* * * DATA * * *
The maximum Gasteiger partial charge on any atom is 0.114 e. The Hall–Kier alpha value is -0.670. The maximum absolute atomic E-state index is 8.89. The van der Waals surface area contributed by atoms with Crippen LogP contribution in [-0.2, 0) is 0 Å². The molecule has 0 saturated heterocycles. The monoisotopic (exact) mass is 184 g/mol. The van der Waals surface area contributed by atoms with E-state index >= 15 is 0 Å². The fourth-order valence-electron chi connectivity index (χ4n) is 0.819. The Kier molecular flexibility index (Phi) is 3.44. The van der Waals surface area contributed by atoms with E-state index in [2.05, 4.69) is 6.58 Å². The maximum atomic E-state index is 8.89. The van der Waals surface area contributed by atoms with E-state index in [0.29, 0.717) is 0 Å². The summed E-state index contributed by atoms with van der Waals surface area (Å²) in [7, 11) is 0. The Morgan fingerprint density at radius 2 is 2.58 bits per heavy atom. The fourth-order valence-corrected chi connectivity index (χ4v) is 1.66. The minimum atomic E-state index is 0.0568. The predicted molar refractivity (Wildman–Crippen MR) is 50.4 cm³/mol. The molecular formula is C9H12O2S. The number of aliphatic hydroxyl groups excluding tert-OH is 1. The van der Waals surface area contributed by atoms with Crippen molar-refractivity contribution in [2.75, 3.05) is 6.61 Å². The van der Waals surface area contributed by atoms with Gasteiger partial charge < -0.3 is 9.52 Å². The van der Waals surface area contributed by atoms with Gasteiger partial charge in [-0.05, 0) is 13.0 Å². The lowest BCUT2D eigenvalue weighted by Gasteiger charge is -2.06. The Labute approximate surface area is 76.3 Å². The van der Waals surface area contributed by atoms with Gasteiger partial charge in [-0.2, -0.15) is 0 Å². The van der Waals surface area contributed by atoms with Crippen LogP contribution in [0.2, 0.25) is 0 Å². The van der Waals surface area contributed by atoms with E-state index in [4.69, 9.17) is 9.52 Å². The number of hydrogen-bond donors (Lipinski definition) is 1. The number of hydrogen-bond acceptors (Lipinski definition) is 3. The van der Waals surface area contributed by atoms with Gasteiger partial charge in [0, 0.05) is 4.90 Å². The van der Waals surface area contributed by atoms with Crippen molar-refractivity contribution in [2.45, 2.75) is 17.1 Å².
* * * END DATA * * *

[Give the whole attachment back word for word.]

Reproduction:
The maximum Gasteiger partial charge on any atom is 0.114 e. The Hall–Kier alpha value is -0.670. The maximum absolute atomic E-state index is 8.89. The van der Waals surface area contributed by atoms with Crippen LogP contribution in [-0.2, 0) is 0 Å². The molecule has 0 saturated heterocycles. The monoisotopic (exact) mass is 184 g/mol. The van der Waals surface area contributed by atoms with E-state index >= 15 is 0 Å². The fourth-order valence-electron chi connectivity index (χ4n) is 0.819. The Kier molecular flexibility index (Phi) is 3.44. The van der Waals surface area contributed by atoms with E-state index in [2.05, 4.69) is 6.58 Å². The maximum atomic E-state index is 8.89. The van der Waals surface area contributed by atoms with E-state index in [0.29, 0.717) is 0 Å². The summed E-state index contributed by atoms with van der Waals surface area (Å²) in [7, 11) is 0. The Morgan fingerprint density at radius 2 is 2.58 bits per heavy atom. The fourth-order valence-corrected chi connectivity index (χ4v) is 1.66. The minimum atomic E-state index is 0.0568. The predicted molar refractivity (Wildman–Crippen MR) is 50.4 cm³/mol. The molecular formula is C9H12O2S. The number of aliphatic hydroxyl groups excluding tert-OH is 1. The van der Waals surface area contributed by atoms with Crippen molar-refractivity contribution in [2.75, 3.05) is 6.61 Å². The van der Waals surface area contributed by atoms with Gasteiger partial charge < -0.3 is 9.52 Å². The van der Waals surface area contributed by atoms with Gasteiger partial charge in [-0.05, 0) is 13.0 Å². The lowest BCUT2D eigenvalue weighted by Gasteiger charge is -2.06. The Labute approximate surface area is 76.3 Å². The van der Waals surface area contributed by atoms with Gasteiger partial charge in [-0.2, -0.15) is 0 Å². The van der Waals surface area contributed by atoms with Crippen LogP contribution in [0.2, 0.25) is 0 Å². The van der Waals surface area contributed by atoms with E-state index in [4.69, 9.17) is 9.52 Å². The number of hydrogen-bond donors (Lipinski definition) is 1. The number of hydrogen-bond acceptors (Lipinski definition) is 3. The van der Waals surface area contributed by atoms with Gasteiger partial charge in [0, 0.05) is 4.90 Å². The van der Waals surface area contributed by atoms with Crippen molar-refractivity contribution in [2.45, 2.75) is 17.1 Å².